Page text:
It’s been just over two years since Brian O’Leary took the helm of the Book Industry Study Group (BISG). PW recently caught up with O’Leary to talk about the challenges BISG is addressing today, what’s on the organization’s radar going forward, and the state of the organization.

To start, can you give us a quick state of the union? Are you happy with where BISG is, and what are some of the bigger things you're focusing on now?

I started with a plan to significantly expand programming, and we’ve done that. Last year, BISG delivered three-dozen events, 12 of them as in-person sessions on topics that included metadata, of course, but also content workflows, rights, digital retailing, and blockchain. Our webinars are really popular, and we’re using them to deliver committee updates while also broadening awareness about things like mergers and acquisitions, the state of the paper market, and how libraries look at publishing.

With the BISG Board, we’re looking at ways to strengthen the alignment between our strategy and our five standing committees, which meet regularly to address issues related to metadata, rights, subject codes (BISAC), the supply chain, and workflow. We’ve also started a partnership with the Book Industry Guild of New York to open up a dialogue about supply chain capacity and how we can collaborate to avoid the bottlenecks that hampered retailer access to books last year, particularly in the fourth quarter.

BISG is best known for industry standards, like BISAC Subject Codes and Best Practices for Product Metadata. Are there other initiatives you have underway?

Promoting standards and best practices is a core component of what BISG does. For much of the last 20 years, we’ve focused on improving how the industry collects, maintains, communicates, and updates book metadata. That made most of our communications operational in nature, focusing on the how questions. In 2019, you’ll also see us focus on the why—the marketing applications for book metadata. Our metadata committee will lead this effort, and you can expect us to offer webinars and programs about using metadata to improve discovery and sell more books.

Can you give us a sense of where BISG membership stands? More broadly, who joins BISG—and why? Has that changed in recent years, and who, in your opinion, should join BISG?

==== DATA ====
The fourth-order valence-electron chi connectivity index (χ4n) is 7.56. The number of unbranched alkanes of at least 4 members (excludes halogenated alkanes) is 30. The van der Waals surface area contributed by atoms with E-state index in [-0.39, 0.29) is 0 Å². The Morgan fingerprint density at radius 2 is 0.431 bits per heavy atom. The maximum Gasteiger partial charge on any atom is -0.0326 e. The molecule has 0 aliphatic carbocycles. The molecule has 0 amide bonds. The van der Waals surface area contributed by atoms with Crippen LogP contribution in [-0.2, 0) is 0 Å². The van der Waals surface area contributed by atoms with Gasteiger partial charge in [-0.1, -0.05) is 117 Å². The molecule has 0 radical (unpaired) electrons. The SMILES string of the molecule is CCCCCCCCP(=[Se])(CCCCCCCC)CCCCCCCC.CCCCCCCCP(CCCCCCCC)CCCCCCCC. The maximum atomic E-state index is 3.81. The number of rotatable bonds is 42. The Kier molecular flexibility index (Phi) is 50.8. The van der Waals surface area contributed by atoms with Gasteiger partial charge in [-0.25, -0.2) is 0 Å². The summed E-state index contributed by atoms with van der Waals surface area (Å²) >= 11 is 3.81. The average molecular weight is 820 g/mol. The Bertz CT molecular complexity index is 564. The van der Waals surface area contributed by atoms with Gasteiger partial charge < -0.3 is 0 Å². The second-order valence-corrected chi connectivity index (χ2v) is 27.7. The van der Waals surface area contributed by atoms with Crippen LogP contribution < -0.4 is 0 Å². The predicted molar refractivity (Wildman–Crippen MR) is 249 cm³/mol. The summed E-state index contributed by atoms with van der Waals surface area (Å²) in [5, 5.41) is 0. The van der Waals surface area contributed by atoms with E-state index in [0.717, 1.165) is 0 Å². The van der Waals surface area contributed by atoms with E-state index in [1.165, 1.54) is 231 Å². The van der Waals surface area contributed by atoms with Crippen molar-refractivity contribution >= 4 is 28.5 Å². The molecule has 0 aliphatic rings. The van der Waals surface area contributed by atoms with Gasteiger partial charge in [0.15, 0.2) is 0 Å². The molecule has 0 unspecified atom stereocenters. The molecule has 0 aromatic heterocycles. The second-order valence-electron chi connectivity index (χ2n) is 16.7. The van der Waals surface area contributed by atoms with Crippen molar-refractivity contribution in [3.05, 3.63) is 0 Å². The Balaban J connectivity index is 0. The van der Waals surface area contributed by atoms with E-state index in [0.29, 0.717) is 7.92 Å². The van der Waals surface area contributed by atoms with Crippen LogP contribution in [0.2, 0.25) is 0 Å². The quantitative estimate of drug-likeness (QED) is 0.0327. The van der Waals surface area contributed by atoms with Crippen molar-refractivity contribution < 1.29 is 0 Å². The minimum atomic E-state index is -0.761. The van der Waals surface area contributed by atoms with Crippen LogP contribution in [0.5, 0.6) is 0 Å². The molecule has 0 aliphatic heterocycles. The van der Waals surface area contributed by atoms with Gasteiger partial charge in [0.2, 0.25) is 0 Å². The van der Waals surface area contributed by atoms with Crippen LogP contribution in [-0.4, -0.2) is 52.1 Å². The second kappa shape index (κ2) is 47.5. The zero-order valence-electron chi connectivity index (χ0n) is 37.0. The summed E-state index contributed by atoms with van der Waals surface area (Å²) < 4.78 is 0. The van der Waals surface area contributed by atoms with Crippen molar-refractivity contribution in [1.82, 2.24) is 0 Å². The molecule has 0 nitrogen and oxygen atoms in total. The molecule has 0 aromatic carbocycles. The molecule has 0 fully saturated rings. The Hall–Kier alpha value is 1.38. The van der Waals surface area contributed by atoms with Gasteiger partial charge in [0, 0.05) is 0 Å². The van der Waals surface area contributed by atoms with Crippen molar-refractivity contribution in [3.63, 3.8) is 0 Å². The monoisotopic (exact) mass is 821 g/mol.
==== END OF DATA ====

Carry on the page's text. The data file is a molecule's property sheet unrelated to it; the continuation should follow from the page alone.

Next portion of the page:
Today, we have 165 members, up 20% since the start of 2017. Our membership represents all parts of the book publishing industry: publishers, manufacturers, distributors, retailers, libraries, and industry service partners. That makes sense, because BISG works to solve problems that affect two or more parts of the industry. I’m pleased with the growth, but there are still some opportunities for us, particularly in the manufacturing and retailing segments. If you’re interested in improving how the industry operates, communicates, and innovates, BISG is the place to be.

Last fall in Chicago, BISG hosted a full day event, 'Book Publishing: From Concept to Consumer.' Is this kind of programming going to be more of a focus for BISG going forward?

The event in Chicago was our first attempt to talk about the entire supply chain for an audience of people who are either new to publishing, or experienced in only a specific functional area. And yes, we’ll be repeating the program this fall, probably in Chicago or Minneapolis. We’d love to scale it beyond that, as well. We know there are colleagues eager to gain a holistic view of how books are made, marketed, and sold, and not all companies have the resources to provide such training.

Each year, BISG fields a survey that solicits observations and impressions from around the supply chain. Anything stand out this year?

Two-thirds of those responding wanted us to identify specific ways to improve the effectiveness of the supply chain for metadata, and half supported developing a rights taxonomy. While metadata and rights are core areas for BISG, the level of support surprised us. So we’ve already introduced the topics to the relevant committees and expect significant progress to be made this year, with input from a broad range of stakeholders.

What do you think are the important issues or innovations facing the book industry as we gather on London in 2019, and where do you things headed a little further out—what will be talking about in London in 2025?

I’ve been thinking about how much the global market for books is growing. Right now, selling rights around the world is currently a labor-intensive effort. Over the next six years, I wouldn’t be surprised to see rights taxonomies take hold across international marketplaces, allowing for scale. We might see experimentation with blockchain technology to automate rights transactions, including permissions. For larger deals, London and Frankfurt will keep their roles, but online transactions will grow the market for many publishers, offering meaningful revenue at much lower costs.

In the U.S., “flat is the new up,” as they say, but as literacy rates grow by double digits in a number of territories around the world, publishers will need to improve workflows, update how they communicate and sell rights, and broker more deals for translations of English-language works. These are all areas where BISG can be helpful.